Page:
It may seem early, but September is actually the ideal time to start promoting influenza immunization programs in your urgent care center. The Centers for Disease Control and Prevention recommends that all patients 6-months-old and above receive a flu shot by the end of October. In addition to traditional promotional channels like local advertising and social media, don’t forget the value of good old-fashioned human contact; let patients who come in for everyday complaints that you’ll be offering flu shots. However you promote your program, here are a few points from the CDC to keep in mind:
- October is the best time to get a flu shot because patients are more likely to be protected for the duration of the season, which ends in May. If they haven’t had one by Halloween, it’s still important to get immunized because the highest rate of incidence typically occurs in colder months.
- The CDC recommends that only injectable flu vaccine be used, having withdrawn earlier recommendations for inhaled FluMist because it’s been found ineffective. (The American Academy of Pediatrics has done the same.)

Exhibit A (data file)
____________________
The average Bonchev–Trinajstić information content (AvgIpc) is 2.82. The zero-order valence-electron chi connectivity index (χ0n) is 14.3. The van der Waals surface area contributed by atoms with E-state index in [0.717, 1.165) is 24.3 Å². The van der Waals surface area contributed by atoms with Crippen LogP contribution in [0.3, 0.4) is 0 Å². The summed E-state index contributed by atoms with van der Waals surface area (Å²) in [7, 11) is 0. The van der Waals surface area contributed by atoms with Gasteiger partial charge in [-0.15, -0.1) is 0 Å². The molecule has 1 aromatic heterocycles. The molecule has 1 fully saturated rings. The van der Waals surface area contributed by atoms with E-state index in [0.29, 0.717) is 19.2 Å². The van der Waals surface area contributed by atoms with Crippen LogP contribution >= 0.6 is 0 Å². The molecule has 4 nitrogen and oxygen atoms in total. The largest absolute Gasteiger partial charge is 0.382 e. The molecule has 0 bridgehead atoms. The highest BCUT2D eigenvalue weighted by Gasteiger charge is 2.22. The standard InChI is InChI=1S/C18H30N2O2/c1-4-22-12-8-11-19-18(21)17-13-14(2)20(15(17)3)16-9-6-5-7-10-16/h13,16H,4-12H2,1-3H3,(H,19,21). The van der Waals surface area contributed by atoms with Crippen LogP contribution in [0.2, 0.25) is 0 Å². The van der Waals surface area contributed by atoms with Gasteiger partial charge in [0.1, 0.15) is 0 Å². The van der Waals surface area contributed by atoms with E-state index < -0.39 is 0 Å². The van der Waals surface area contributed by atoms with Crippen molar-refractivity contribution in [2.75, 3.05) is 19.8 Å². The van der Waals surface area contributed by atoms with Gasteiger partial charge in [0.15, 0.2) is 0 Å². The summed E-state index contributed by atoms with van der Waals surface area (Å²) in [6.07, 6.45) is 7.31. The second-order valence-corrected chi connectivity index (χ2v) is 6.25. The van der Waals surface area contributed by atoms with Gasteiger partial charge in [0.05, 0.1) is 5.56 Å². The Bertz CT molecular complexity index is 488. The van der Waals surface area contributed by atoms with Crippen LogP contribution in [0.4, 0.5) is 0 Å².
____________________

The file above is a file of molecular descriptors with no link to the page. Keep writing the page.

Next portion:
- Special effort should be made with Native American and Alaska Native children, as well as those with conditions that increase the risk of complications including asthma, diabetes, and neurodevelopmental disorders.
- Healthcare personnel and child care providers are at higher risk for getting the flu than most people.
- Women who are pregnant should get a flu shot for both themselves and their unborn child. The same goes for women considering pregnancy, breastfeeding, or in the postpartum period.
- The flu kills between 3,300 and 49,000 people each year; children and the elderly are most vulnerable. The wide range is due to the fact that flu is often an underlying, as opposed to the primary, cause of death (especially in adults).